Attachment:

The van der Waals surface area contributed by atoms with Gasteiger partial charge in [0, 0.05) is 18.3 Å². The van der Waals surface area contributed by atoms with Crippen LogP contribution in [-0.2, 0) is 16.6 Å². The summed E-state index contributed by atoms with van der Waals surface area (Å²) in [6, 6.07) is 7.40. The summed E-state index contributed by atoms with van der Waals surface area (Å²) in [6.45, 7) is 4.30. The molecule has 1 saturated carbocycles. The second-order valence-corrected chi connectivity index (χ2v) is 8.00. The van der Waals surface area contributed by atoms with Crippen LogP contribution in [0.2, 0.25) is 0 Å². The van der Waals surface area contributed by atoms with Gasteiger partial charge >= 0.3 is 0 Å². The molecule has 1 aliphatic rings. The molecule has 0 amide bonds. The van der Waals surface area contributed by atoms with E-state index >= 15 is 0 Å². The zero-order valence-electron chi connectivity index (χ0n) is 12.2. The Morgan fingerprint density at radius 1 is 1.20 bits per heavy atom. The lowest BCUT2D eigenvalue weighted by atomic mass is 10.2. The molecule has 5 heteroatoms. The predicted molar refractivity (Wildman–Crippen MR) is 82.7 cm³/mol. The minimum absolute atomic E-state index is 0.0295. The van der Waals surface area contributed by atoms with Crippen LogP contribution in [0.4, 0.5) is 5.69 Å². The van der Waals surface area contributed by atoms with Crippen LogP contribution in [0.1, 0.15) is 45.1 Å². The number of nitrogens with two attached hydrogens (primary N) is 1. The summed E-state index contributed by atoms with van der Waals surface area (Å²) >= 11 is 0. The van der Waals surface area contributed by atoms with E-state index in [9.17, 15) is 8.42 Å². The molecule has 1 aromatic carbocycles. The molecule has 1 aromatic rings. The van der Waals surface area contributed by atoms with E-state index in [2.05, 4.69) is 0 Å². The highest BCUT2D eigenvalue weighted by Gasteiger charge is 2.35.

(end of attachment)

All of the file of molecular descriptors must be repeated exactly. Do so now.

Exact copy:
The van der Waals surface area contributed by atoms with Gasteiger partial charge in [0, 0.05) is 18.3 Å². The van der Waals surface area contributed by atoms with Crippen LogP contribution in [-0.2, 0) is 16.6 Å². The summed E-state index contributed by atoms with van der Waals surface area (Å²) in [6, 6.07) is 7.40. The summed E-state index contributed by atoms with van der Waals surface area (Å²) in [6.45, 7) is 4.30. The molecule has 1 saturated carbocycles. The second-order valence-corrected chi connectivity index (χ2v) is 8.00. The van der Waals surface area contributed by atoms with Crippen LogP contribution in [0.2, 0.25) is 0 Å². The van der Waals surface area contributed by atoms with Gasteiger partial charge >= 0.3 is 0 Å². The molecule has 1 aliphatic rings. The molecule has 0 amide bonds. The van der Waals surface area contributed by atoms with E-state index >= 15 is 0 Å². The zero-order valence-electron chi connectivity index (χ0n) is 12.2. The Morgan fingerprint density at radius 1 is 1.20 bits per heavy atom. The lowest BCUT2D eigenvalue weighted by atomic mass is 10.2. The molecule has 5 heteroatoms. The predicted molar refractivity (Wildman–Crippen MR) is 82.7 cm³/mol. The minimum absolute atomic E-state index is 0.0295. The van der Waals surface area contributed by atoms with Crippen LogP contribution in [0.4, 0.5) is 5.69 Å². The van der Waals surface area contributed by atoms with Crippen LogP contribution in [0.1, 0.15) is 45.1 Å². The number of nitrogens with two attached hydrogens (primary N) is 1. The summed E-state index contributed by atoms with van der Waals surface area (Å²) >= 11 is 0. The van der Waals surface area contributed by atoms with E-state index in [9.17, 15) is 8.42 Å². The molecule has 1 aromatic carbocycles. The molecule has 1 aromatic rings. The van der Waals surface area contributed by atoms with E-state index in [2.05, 4.69) is 0 Å². The highest BCUT2D eigenvalue weighted by Gasteiger charge is 2.35.